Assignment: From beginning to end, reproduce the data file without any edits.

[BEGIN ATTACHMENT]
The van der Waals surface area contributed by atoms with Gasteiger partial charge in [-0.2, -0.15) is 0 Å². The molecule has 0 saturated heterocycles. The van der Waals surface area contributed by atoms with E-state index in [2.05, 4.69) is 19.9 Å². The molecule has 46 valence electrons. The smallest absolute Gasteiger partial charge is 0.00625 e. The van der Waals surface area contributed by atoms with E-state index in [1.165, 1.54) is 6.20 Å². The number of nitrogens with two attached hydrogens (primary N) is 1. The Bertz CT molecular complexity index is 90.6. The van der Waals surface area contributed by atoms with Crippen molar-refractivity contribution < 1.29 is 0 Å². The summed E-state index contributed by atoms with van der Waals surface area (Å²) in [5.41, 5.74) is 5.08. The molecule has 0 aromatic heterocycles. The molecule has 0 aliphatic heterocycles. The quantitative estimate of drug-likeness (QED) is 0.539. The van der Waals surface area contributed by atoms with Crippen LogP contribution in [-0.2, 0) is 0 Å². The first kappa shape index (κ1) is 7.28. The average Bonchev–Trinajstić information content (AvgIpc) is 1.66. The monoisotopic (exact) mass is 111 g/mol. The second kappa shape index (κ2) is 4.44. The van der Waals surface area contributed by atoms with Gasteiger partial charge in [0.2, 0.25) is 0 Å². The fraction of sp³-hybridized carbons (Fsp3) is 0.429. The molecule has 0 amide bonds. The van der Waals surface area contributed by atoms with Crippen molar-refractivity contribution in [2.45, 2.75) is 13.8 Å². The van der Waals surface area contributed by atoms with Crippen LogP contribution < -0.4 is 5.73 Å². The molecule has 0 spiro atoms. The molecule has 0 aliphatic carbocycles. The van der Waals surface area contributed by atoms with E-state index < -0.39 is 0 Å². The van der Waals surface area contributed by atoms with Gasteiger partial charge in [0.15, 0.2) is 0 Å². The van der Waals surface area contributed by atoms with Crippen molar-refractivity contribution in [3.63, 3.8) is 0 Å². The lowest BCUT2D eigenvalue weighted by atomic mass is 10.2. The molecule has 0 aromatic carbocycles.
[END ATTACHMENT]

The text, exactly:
The van der Waals surface area contributed by atoms with Gasteiger partial charge in [-0.2, -0.15) is 0 Å². The molecule has 0 saturated heterocycles. The van der Waals surface area contributed by atoms with E-state index in [2.05, 4.69) is 19.9 Å². The molecule has 46 valence electrons. The smallest absolute Gasteiger partial charge is 0.00625 e. The van der Waals surface area contributed by atoms with E-state index in [1.165, 1.54) is 6.20 Å². The number of nitrogens with two attached hydrogens (primary N) is 1. The Bertz CT molecular complexity index is 90.6. The van der Waals surface area contributed by atoms with Crippen molar-refractivity contribution < 1.29 is 0 Å². The summed E-state index contributed by atoms with van der Waals surface area (Å²) in [5.41, 5.74) is 5.08. The molecule has 0 aromatic heterocycles. The molecule has 0 aliphatic heterocycles. The quantitative estimate of drug-likeness (QED) is 0.539. The van der Waals surface area contributed by atoms with Crippen LogP contribution in [-0.2, 0) is 0 Å². The first kappa shape index (κ1) is 7.28. The average Bonchev–Trinajstić information content (AvgIpc) is 1.66. The monoisotopic (exact) mass is 111 g/mol. The second kappa shape index (κ2) is 4.44. The van der Waals surface area contributed by atoms with Gasteiger partial charge in [0.2, 0.25) is 0 Å². The fraction of sp³-hybridized carbons (Fsp3) is 0.429. The molecule has 0 amide bonds. The van der Waals surface area contributed by atoms with Crippen molar-refractivity contribution in [2.45, 2.75) is 13.8 Å². The van der Waals surface area contributed by atoms with Crippen LogP contribution < -0.4 is 5.73 Å². The molecule has 0 spiro atoms. The molecule has 0 aliphatic carbocycles. The van der Waals surface area contributed by atoms with E-state index < -0.39 is 0 Å². The van der Waals surface area contributed by atoms with Gasteiger partial charge in [0.15, 0.2) is 0 Å². The van der Waals surface area contributed by atoms with Crippen molar-refractivity contribution in [3.63, 3.8) is 0 Å². The lowest BCUT2D eigenvalue weighted by atomic mass is 10.2. The molecule has 0 aromatic carbocycles.